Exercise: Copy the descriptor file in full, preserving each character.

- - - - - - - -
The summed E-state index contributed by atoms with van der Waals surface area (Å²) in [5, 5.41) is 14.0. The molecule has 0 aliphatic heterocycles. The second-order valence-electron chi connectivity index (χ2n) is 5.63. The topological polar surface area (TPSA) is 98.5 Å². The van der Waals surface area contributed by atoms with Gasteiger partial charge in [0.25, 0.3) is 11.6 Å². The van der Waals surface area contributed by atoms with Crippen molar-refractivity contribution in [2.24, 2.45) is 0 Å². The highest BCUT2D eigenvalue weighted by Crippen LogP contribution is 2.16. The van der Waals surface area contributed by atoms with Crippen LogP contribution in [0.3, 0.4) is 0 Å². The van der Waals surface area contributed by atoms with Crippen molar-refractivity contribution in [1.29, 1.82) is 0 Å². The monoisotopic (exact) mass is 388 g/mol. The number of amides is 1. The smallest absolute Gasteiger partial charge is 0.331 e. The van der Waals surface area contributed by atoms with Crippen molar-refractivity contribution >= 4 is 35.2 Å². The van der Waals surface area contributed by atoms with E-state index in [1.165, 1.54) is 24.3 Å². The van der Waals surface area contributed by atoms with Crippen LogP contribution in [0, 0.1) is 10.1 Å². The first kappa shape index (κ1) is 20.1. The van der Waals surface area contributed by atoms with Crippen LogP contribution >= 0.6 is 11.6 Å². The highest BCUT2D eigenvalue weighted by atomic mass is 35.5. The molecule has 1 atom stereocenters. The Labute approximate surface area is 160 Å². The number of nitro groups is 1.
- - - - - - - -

The summed E-state index contributed by atoms with van der Waals surface area (Å²) in [5, 5.41) is 14.0. The molecule has 0 aliphatic heterocycles. The second-order valence-electron chi connectivity index (χ2n) is 5.63. The topological polar surface area (TPSA) is 98.5 Å². The van der Waals surface area contributed by atoms with Gasteiger partial charge in [0.25, 0.3) is 11.6 Å². The van der Waals surface area contributed by atoms with Crippen molar-refractivity contribution in [2.24, 2.45) is 0 Å². The highest BCUT2D eigenvalue weighted by Crippen LogP contribution is 2.16. The van der Waals surface area contributed by atoms with Crippen LogP contribution in [0.3, 0.4) is 0 Å². The van der Waals surface area contributed by atoms with Crippen molar-refractivity contribution in [1.29, 1.82) is 0 Å². The monoisotopic (exact) mass is 388 g/mol. The number of amides is 1. The smallest absolute Gasteiger partial charge is 0.331 e. The van der Waals surface area contributed by atoms with Crippen molar-refractivity contribution >= 4 is 35.2 Å². The van der Waals surface area contributed by atoms with E-state index in [1.165, 1.54) is 24.3 Å². The van der Waals surface area contributed by atoms with Crippen LogP contribution in [0, 0.1) is 10.1 Å². The first kappa shape index (κ1) is 20.1. The van der Waals surface area contributed by atoms with Crippen LogP contribution >= 0.6 is 11.6 Å². The highest BCUT2D eigenvalue weighted by atomic mass is 35.5. The molecule has 1 atom stereocenters. The Labute approximate surface area is 160 Å². The number of nitro groups is 1.